Date Thesis Awarded
Honors Thesis -- Access Restricted On-Campus Only
Bachelors of Science (BS)
Prior to the meiotic divisions, spermatocytes undergo extended developmental processing termed meiotic prophase. As these spermatocytes transition out of meiotic prophase, they must cease transcription and prepare the chromosomes for the meiotic division. Our knowledge of the mechanisms that drive this transition remains incomplete.
In this study, we analyze through cytological and bioinformatics methods a poorly understood Kelch-like protein required for Caenorhabditis elegans spermatogenesis, SPE-26. Analysis of spe-26 mutants reveals precocious meiotic spindle maturation relative to chromatin morphology beginning during the poorly-understood spermatogenesis-specific karyosome stage of late meiotic prophase. spe-26 spermatocytes also display chromosome alignment and segregation defects during the meiotic divisions. Quantitative and qualitative analysis reveal that karyosome entry occurs normally, while similar analysis reveals that spe-26 spermatocytes accumulate within the karyosome stage, suggesting SPE-26 is required for progression through and/or out of the karyosome stage. Using a newly generated antibody, immunofluorescence assays show that SPE-26 concentrates in the nucleus of karyosome stage spermatocytes, is shed to the residual body during the budding division, and is thus absent from spermatids. Next, we use various bioinformatics tools to make predictions of SPE-26 structure and function. We present the predicted secondary and tertiary structures of SPE-26, and compare sequence and structural features to its closest homologs, in addition to other well-studied Kelch-like proteins. Lastly, we predict various functional sites along the structure of SPE-26, including potential phosphorylation sites and a potential nuclear localization signal (NLS).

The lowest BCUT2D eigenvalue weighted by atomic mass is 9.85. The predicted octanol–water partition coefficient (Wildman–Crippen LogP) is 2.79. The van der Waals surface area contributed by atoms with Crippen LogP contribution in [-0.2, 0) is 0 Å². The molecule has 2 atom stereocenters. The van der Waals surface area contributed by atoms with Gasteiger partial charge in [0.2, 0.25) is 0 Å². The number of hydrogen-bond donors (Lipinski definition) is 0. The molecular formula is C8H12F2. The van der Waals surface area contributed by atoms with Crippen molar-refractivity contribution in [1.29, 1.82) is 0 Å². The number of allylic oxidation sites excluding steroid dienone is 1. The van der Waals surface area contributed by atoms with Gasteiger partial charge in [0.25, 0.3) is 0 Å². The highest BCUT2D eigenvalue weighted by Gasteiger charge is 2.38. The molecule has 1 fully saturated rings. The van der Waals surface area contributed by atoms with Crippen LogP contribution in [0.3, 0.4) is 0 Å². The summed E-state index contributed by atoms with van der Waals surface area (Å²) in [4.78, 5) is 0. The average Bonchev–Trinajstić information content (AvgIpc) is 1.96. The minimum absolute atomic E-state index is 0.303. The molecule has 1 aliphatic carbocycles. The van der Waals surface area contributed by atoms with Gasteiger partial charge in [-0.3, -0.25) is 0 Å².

Gurley, Stephen A., "Cytological and Bioinformatical Analysis of SPE-26, a C. elegans Kelch-like Protein that Functions during the Karyosome Stage of Spermatogenesis" (2017). Undergraduate Honors Theses. William & Mary. Paper 1111.
On-Campus Access Only